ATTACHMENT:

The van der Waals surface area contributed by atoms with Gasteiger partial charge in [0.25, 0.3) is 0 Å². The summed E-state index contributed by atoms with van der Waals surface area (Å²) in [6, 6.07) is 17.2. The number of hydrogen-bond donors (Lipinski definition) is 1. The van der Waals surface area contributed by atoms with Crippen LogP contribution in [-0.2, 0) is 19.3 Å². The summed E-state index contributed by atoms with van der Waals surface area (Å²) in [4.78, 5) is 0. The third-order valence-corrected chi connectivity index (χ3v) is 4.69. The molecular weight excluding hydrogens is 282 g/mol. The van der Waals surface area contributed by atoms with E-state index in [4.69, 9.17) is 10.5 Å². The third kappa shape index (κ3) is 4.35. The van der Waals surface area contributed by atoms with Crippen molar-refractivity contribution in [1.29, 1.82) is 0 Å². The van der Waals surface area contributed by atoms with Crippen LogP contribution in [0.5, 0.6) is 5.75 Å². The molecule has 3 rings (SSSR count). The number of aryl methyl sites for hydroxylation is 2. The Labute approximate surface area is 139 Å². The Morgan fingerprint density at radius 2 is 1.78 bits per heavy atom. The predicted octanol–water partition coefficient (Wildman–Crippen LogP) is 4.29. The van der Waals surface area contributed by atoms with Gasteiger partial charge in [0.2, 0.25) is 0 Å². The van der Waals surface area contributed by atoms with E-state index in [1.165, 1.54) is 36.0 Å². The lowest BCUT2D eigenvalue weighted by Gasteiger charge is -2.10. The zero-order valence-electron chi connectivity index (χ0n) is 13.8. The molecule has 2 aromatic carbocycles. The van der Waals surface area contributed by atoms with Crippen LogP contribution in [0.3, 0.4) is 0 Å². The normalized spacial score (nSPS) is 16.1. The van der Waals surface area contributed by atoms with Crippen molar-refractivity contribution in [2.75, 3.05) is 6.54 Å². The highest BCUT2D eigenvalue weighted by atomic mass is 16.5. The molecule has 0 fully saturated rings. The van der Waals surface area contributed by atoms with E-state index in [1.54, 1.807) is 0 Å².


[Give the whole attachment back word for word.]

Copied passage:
The van der Waals surface area contributed by atoms with Gasteiger partial charge in [0.25, 0.3) is 0 Å². The summed E-state index contributed by atoms with van der Waals surface area (Å²) in [6, 6.07) is 17.2. The number of hydrogen-bond donors (Lipinski definition) is 1. The van der Waals surface area contributed by atoms with Crippen LogP contribution in [-0.2, 0) is 19.3 Å². The summed E-state index contributed by atoms with van der Waals surface area (Å²) in [4.78, 5) is 0. The third-order valence-corrected chi connectivity index (χ3v) is 4.69. The molecular weight excluding hydrogens is 282 g/mol. The van der Waals surface area contributed by atoms with E-state index in [4.69, 9.17) is 10.5 Å². The third kappa shape index (κ3) is 4.35. The van der Waals surface area contributed by atoms with Crippen molar-refractivity contribution in [1.29, 1.82) is 0 Å². The van der Waals surface area contributed by atoms with Crippen LogP contribution in [0.5, 0.6) is 5.75 Å². The molecule has 3 rings (SSSR count). The number of aryl methyl sites for hydroxylation is 2. The Labute approximate surface area is 139 Å². The Morgan fingerprint density at radius 2 is 1.78 bits per heavy atom. The predicted octanol–water partition coefficient (Wildman–Crippen LogP) is 4.29. The van der Waals surface area contributed by atoms with Gasteiger partial charge in [0.2, 0.25) is 0 Å². The van der Waals surface area contributed by atoms with E-state index in [1.165, 1.54) is 36.0 Å². The lowest BCUT2D eigenvalue weighted by Gasteiger charge is -2.10. The zero-order valence-electron chi connectivity index (χ0n) is 13.8. The molecule has 2 aromatic carbocycles. The van der Waals surface area contributed by atoms with Crippen LogP contribution in [0.3, 0.4) is 0 Å². The normalized spacial score (nSPS) is 16.1. The van der Waals surface area contributed by atoms with Crippen molar-refractivity contribution in [2.75, 3.05) is 6.54 Å². The highest BCUT2D eigenvalue weighted by atomic mass is 16.5. The molecule has 0 fully saturated rings. The van der Waals surface area contributed by atoms with E-state index in [1.54, 1.807) is 0 Å².